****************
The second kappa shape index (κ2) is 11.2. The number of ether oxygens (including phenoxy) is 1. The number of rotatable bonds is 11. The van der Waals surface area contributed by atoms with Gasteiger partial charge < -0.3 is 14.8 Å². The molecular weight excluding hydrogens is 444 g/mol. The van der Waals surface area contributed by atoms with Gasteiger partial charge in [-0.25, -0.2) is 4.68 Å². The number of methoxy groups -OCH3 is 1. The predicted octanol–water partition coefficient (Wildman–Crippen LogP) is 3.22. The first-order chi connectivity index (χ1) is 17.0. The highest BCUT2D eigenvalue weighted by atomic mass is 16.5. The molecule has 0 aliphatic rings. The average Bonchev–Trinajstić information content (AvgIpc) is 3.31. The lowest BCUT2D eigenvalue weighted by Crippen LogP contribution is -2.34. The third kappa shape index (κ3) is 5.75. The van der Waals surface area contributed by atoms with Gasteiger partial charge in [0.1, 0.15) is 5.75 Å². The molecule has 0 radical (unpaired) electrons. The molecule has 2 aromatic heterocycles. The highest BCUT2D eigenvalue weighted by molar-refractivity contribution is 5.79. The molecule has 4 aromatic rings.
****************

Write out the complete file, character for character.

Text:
The second kappa shape index (κ2) is 11.2. The number of ether oxygens (including phenoxy) is 1. The number of rotatable bonds is 11. The van der Waals surface area contributed by atoms with Gasteiger partial charge < -0.3 is 14.8 Å². The molecular weight excluding hydrogens is 444 g/mol. The van der Waals surface area contributed by atoms with Gasteiger partial charge in [-0.25, -0.2) is 4.68 Å². The number of methoxy groups -OCH3 is 1. The predicted octanol–water partition coefficient (Wildman–Crippen LogP) is 3.22. The first-order chi connectivity index (χ1) is 17.0. The highest BCUT2D eigenvalue weighted by atomic mass is 16.5. The molecule has 0 aliphatic rings. The average Bonchev–Trinajstić information content (AvgIpc) is 3.31. The lowest BCUT2D eigenvalue weighted by Crippen LogP contribution is -2.34. The third kappa shape index (κ3) is 5.75. The van der Waals surface area contributed by atoms with Gasteiger partial charge in [0.1, 0.15) is 5.75 Å². The molecule has 0 radical (unpaired) electrons. The molecule has 2 aromatic heterocycles. The highest BCUT2D eigenvalue weighted by molar-refractivity contribution is 5.79. The molecule has 4 aromatic rings.